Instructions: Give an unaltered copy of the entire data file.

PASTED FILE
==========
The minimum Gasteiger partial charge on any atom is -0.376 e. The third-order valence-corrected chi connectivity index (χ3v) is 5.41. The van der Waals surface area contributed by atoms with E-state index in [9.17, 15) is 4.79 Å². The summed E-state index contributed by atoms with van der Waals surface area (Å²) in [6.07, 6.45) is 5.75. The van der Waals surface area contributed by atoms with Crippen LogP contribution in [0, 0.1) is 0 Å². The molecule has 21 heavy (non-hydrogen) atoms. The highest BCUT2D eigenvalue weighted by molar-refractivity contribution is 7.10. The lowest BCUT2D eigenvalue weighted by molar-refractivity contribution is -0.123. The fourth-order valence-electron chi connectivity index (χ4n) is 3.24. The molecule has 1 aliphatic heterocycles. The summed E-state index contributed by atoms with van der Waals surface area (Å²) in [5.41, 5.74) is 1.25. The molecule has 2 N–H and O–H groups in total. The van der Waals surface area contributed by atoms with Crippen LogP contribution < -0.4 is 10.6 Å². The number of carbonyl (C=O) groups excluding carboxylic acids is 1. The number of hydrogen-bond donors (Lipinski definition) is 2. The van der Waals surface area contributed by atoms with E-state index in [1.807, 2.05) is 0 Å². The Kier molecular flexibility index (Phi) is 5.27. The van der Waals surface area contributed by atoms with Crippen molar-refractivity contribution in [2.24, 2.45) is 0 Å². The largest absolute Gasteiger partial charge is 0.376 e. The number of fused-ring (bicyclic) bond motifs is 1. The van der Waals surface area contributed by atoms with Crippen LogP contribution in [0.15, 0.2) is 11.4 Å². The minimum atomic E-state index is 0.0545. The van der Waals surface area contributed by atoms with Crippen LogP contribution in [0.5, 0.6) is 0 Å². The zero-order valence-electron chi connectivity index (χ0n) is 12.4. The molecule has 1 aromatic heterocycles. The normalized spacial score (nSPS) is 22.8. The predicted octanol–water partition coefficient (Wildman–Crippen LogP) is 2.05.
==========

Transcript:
The minimum Gasteiger partial charge on any atom is -0.376 e. The third-order valence-corrected chi connectivity index (χ3v) is 5.41. The van der Waals surface area contributed by atoms with E-state index in [9.17, 15) is 4.79 Å². The summed E-state index contributed by atoms with van der Waals surface area (Å²) in [6.07, 6.45) is 5.75. The van der Waals surface area contributed by atoms with Crippen LogP contribution in [0, 0.1) is 0 Å². The molecule has 21 heavy (non-hydrogen) atoms. The highest BCUT2D eigenvalue weighted by molar-refractivity contribution is 7.10. The lowest BCUT2D eigenvalue weighted by molar-refractivity contribution is -0.123. The fourth-order valence-electron chi connectivity index (χ4n) is 3.24. The molecule has 1 aliphatic heterocycles. The summed E-state index contributed by atoms with van der Waals surface area (Å²) in [5.41, 5.74) is 1.25. The molecule has 2 N–H and O–H groups in total. The van der Waals surface area contributed by atoms with Crippen LogP contribution < -0.4 is 10.6 Å². The number of carbonyl (C=O) groups excluding carboxylic acids is 1. The number of hydrogen-bond donors (Lipinski definition) is 2. The van der Waals surface area contributed by atoms with E-state index in [1.807, 2.05) is 0 Å². The Kier molecular flexibility index (Phi) is 5.27. The van der Waals surface area contributed by atoms with Crippen molar-refractivity contribution in [2.24, 2.45) is 0 Å². The largest absolute Gasteiger partial charge is 0.376 e. The number of fused-ring (bicyclic) bond motifs is 1. The van der Waals surface area contributed by atoms with Crippen LogP contribution in [0.15, 0.2) is 11.4 Å². The minimum atomic E-state index is 0.0545. The van der Waals surface area contributed by atoms with Crippen LogP contribution in [0.5, 0.6) is 0 Å². The zero-order valence-electron chi connectivity index (χ0n) is 12.4. The molecule has 1 aromatic heterocycles. The normalized spacial score (nSPS) is 22.8. The predicted octanol–water partition coefficient (Wildman–Crippen LogP) is 2.05.